A Stanford University college student seemed to be wrestling with her emotions as she shared her abortion story with the local newspaper this month.
While the anonymous college student emphasized that she did not make the decision to have an abortion lightly, in an op-ed for The Stanford Daily, she said she believed that it was the “smart decision” for her.
Raised Catholic, the young woman said she and her friends in high school carved out the inner pages of a book and stashed money in there. They jokingly referred to it as an “emergency abortion fund.” That money never was used for an abortion. Instead, she said she used it to buy Christmas presents and a computer.
In college, however, she discovered that she was pregnant, and it was no joking matter. She wrote of the experience:
My life changed in a bathroom stall. I knew before looking at it what the pregnancy test would say. I knew what it would say, and I knew what I would have to do after.
… I made the smart decision immediately upon seeing those two lines. I called Planned Parenthood and set up the soonest appointment possible. I was lucky enough to have a friend who came over within minutes, who drove and sat with me through everything.
I had my abortion on a Tuesday morning. I had known I was pregnant for five days, and I thought about that baby every minute during each one of those. I remember the doctor leaving the room after the procedure and coming back ages, or moments, later to say the line, “Well, you’re definitely no longer pregnant!” He probably thought that was a smart thing to say. Those words were greeted in my drug-addled brain with a mixture of relief and overwhelming sadness. The smart half of me felt relief. I do not know what to call the half of me that was and continues to be plagued by sadness.
I decided to write about my story originally because I thought I was unique. But when it came time to purge the phrases I wanted to express from myself, I realized the reality was the exact opposite. Every woman who has had an abortion comes with a different story, many from more desperate and infinitely less supportive situations than mine; many go alone, and to them I say: You are the bravest women I may never have the pleasure to know. But every woman who has an abortion and comes to the conclusion of her own volition knows that this is the smart decision. It might not feel like the right one, or the moral one, or even the one you want to make, but it is the smart one. It might be that no one ever tells you that you or your decision is smart. But you are, and it was.
The young woman is right that her abortion experience was not unique. She, like many other women who have had abortions, say their abortion left them hurting and haunted by thoughts of their unborn child.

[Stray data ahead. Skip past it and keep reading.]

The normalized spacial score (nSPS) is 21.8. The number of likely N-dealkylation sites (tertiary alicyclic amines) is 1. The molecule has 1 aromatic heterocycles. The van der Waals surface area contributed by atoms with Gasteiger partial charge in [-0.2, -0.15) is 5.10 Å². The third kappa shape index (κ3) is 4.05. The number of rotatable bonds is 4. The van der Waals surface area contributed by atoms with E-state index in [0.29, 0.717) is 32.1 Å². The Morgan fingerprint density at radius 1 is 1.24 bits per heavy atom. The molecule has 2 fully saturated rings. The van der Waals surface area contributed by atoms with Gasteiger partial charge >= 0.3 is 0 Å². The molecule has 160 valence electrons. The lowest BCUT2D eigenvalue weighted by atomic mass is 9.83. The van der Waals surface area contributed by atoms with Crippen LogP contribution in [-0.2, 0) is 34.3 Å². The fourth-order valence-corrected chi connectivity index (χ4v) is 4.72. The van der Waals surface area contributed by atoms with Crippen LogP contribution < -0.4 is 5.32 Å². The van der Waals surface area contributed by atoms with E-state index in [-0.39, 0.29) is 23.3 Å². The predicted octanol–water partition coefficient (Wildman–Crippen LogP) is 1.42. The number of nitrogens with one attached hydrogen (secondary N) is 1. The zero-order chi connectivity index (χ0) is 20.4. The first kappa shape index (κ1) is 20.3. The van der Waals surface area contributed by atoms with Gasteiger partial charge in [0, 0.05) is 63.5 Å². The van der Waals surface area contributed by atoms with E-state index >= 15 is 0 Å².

“Above all, know that the decision is not made lightly. It is something that will stay with me like a gentle bruise on my brain — sensitive, but a reminder that all things heal in time,” she wrote.
The young woman seems to be avoiding what she knows to be true and instead rationalizing and justifying her abortion as “smart.” Many women in her circumstances have found healing by coming face to face with the truth that aborting their unborn babies was wrong, and then learning to let go of the burden of guilt and forgive themselves.
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Jewels Green, a pro-life speaker who once worked at an abortion clinic, explained how she began to heal after her abortion:
My personal history is extreme: high school dropout, coerced abortion as a teenager, self-injury, attempted suicide to escape the consuming guilt after killing my first baby, years spent working in an abortion clinic (trying to convince myself that killing children is acceptable), and finally accepting the truth and becoming pro-life and continuing along the long road to recovery.
… My healing can never end—for as long as I am alive I will regret not giving birth to my first child, for as long as I am alive my abortion will hurt—but it is how it hurts and how it affects my actions today that matters. Do I regret my abortion? Yes. Do I miss my baby? Yes. Do I still weep daily about it? No. When I feel the pain, longing, and loss creep into my consciousness I acknowledge it, feel it, own it, then let it go.
Resources are available to women seeking healing after an abortion. Rachel’s Vineyard offers counseling at about 150 locations across the United States and other countries. Some women also may find healing through sharing their stories and reading about others at the Silent No More Awareness Campaign.